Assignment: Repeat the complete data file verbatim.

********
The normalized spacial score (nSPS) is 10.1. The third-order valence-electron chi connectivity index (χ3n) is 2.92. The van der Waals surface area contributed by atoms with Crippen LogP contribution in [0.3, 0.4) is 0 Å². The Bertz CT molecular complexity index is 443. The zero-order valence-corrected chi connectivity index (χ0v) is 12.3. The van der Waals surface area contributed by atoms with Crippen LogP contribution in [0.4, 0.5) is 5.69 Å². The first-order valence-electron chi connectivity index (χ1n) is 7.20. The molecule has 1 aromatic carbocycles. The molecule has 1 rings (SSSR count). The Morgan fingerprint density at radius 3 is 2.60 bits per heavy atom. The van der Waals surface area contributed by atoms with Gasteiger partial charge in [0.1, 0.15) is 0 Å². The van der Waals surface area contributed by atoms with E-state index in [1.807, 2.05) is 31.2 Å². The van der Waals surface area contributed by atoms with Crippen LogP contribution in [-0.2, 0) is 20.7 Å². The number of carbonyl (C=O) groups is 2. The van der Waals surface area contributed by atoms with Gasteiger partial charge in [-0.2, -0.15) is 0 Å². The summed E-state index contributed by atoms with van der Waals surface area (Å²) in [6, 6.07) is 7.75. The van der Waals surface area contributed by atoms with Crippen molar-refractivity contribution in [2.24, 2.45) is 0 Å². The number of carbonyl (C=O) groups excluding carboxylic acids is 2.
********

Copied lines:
The normalized spacial score (nSPS) is 10.1. The third-order valence-electron chi connectivity index (χ3n) is 2.92. The van der Waals surface area contributed by atoms with Crippen LogP contribution in [0.3, 0.4) is 0 Å². The Bertz CT molecular complexity index is 443. The zero-order valence-corrected chi connectivity index (χ0v) is 12.3. The van der Waals surface area contributed by atoms with Crippen LogP contribution in [0.4, 0.5) is 5.69 Å². The first-order valence-electron chi connectivity index (χ1n) is 7.20. The molecule has 1 aromatic carbocycles. The molecule has 1 rings (SSSR count). The Morgan fingerprint density at radius 3 is 2.60 bits per heavy atom. The van der Waals surface area contributed by atoms with Gasteiger partial charge in [0.1, 0.15) is 0 Å². The van der Waals surface area contributed by atoms with E-state index in [1.807, 2.05) is 31.2 Å². The van der Waals surface area contributed by atoms with Crippen LogP contribution in [-0.2, 0) is 20.7 Å². The number of carbonyl (C=O) groups is 2. The van der Waals surface area contributed by atoms with Gasteiger partial charge in [-0.2, -0.15) is 0 Å². The summed E-state index contributed by atoms with van der Waals surface area (Å²) in [6, 6.07) is 7.75. The van der Waals surface area contributed by atoms with Crippen molar-refractivity contribution in [2.24, 2.45) is 0 Å². The number of carbonyl (C=O) groups excluding carboxylic acids is 2.